Deborah Stone: Here I Am!

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Deborah Stone

Here I Am!

The Triad, NYC, July 21, 2021

Reviewed by Ron Forman

Deborah Stone

Deborah Stone’s elegant look, stylized vocals, and demeanor on stage classify her as a chanteuse. Her extremely well-thought-out show Here I Am! intelligently uses more than a dozen songs taken from the Broadway stage to tell her life story in a very charming manner. Each number is directly related to an event in her life on and off the stage. Stone has a lovely sound, and every number in the show is done in her unique manner. She often interspersed funny anecdotes in her patter that had the audience laughing.

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Her music director John Cook’s work on the piano was perfectly matched to her singing style.

Stone opened with a very slow “Let’s Face the Music and Dance” which set the stage for what was to follow. She then used a different vocal quality to invoke laughter with “Life Upon the Wicked Stage,” using that song as a vehicle to hilariously describe her first professional experience at the Club Versailles where she was surrounded on stage by 10 nude females. Her account of what she experienced during her 10 months in the cast of La Cage aux Folles led into a delightful medley from the show. Her story about finding and then losing love, unfolded dramatically with “Comes Love” followed by “Guess Who I Saw Today.” She then movingly performed a medley of “Why Did I Choose You” and “Just to Look at Him” to describe her meeting and falling in love with her husband. She closed the show with her title song “Here I Am” from the show Spirit of the Cimarron, which included the line “You made my dreams come true.” Her encore was a dramatically performed “Dancing in the Dark.”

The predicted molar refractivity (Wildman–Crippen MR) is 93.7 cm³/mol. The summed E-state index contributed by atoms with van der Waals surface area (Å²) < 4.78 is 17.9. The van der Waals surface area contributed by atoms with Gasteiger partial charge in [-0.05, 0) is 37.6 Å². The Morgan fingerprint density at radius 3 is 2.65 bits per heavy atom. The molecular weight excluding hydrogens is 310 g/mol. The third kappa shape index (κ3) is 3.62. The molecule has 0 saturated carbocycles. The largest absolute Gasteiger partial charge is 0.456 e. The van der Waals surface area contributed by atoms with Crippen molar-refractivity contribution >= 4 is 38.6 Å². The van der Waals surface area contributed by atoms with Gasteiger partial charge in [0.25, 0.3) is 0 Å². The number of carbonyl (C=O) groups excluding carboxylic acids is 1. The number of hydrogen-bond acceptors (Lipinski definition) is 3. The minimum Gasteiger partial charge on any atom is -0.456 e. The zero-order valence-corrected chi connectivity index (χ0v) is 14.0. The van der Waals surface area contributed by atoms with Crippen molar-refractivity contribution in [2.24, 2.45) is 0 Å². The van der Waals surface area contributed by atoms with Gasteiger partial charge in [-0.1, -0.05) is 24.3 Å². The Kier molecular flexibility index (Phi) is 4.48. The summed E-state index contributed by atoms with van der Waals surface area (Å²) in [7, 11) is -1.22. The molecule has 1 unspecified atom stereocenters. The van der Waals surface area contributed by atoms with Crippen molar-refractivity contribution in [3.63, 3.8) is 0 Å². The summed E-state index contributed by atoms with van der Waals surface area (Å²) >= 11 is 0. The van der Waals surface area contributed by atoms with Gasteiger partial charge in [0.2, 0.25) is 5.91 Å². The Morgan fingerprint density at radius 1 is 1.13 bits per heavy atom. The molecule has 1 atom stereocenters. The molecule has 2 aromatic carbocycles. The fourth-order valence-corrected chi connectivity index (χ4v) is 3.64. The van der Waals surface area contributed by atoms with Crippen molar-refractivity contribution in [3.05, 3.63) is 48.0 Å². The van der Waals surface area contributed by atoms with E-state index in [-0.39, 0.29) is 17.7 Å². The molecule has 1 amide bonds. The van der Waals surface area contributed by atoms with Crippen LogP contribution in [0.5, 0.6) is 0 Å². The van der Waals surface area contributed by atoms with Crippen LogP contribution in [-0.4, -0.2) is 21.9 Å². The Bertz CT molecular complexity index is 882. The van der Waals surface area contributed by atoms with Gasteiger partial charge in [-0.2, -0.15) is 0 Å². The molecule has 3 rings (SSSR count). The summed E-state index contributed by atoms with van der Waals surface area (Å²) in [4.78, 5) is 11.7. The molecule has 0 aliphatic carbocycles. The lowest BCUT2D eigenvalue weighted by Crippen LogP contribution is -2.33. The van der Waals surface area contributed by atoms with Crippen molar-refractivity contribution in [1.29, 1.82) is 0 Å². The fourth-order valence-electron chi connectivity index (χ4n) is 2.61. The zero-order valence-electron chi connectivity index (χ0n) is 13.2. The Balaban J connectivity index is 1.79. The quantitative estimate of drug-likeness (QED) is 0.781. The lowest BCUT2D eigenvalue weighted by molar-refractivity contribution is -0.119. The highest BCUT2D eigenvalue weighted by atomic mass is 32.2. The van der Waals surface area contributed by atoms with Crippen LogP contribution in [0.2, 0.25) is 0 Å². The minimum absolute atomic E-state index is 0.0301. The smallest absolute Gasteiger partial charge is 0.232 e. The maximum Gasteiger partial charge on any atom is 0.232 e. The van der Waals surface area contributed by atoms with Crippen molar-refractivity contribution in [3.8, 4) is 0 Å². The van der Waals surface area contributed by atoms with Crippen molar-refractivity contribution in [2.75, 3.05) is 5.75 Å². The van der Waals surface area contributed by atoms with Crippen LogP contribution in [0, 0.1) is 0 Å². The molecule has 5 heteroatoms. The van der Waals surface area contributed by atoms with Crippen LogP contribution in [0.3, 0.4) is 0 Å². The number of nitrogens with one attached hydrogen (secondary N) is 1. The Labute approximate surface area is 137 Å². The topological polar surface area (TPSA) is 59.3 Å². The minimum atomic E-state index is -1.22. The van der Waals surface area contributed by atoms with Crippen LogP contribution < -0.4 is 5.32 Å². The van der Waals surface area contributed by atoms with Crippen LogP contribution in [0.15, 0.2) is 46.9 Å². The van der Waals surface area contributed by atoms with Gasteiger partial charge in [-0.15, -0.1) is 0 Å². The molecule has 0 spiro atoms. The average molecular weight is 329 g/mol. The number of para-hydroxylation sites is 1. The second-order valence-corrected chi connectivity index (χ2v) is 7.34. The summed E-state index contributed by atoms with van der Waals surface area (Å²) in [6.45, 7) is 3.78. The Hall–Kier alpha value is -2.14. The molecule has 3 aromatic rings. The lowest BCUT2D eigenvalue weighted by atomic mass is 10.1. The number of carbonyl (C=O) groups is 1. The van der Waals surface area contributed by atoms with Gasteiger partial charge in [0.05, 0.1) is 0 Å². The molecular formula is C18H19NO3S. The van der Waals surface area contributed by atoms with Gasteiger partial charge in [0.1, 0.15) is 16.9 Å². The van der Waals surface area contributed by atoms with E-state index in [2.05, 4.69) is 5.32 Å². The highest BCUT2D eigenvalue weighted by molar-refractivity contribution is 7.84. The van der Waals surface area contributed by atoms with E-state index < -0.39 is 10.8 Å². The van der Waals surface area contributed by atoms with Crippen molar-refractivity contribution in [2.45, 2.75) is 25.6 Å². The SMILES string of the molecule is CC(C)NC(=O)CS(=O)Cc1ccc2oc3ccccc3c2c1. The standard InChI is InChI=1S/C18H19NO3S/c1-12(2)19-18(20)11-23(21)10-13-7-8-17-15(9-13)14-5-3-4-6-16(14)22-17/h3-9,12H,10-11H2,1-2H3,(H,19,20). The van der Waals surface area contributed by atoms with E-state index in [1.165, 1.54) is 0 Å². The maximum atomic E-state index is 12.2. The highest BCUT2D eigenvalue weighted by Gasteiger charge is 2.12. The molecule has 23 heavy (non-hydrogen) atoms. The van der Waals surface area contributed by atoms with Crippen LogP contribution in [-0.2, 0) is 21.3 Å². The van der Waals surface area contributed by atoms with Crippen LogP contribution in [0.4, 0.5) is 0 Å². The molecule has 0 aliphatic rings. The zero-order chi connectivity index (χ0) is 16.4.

Ron Forman

Ron Forman has been a Mathematics Professor at Kingsborough Community College for 45 years. In that time, he has managed to branch out in many different areas. From 1977 to 1994 he was co-owner of Comics Unlimited, the third largest comic book distribution company in the USA. In 1999,after a lifetime of secretly wanting to do a radio program, he began his weekly Sweet Sounds program on WKRB 90.3 FM, dedicated to keeping the music of the Great American Songbook alive and accessible. This introduced him to the world of cabaret, which led to his position as a reviewer for Cabaret Scenes.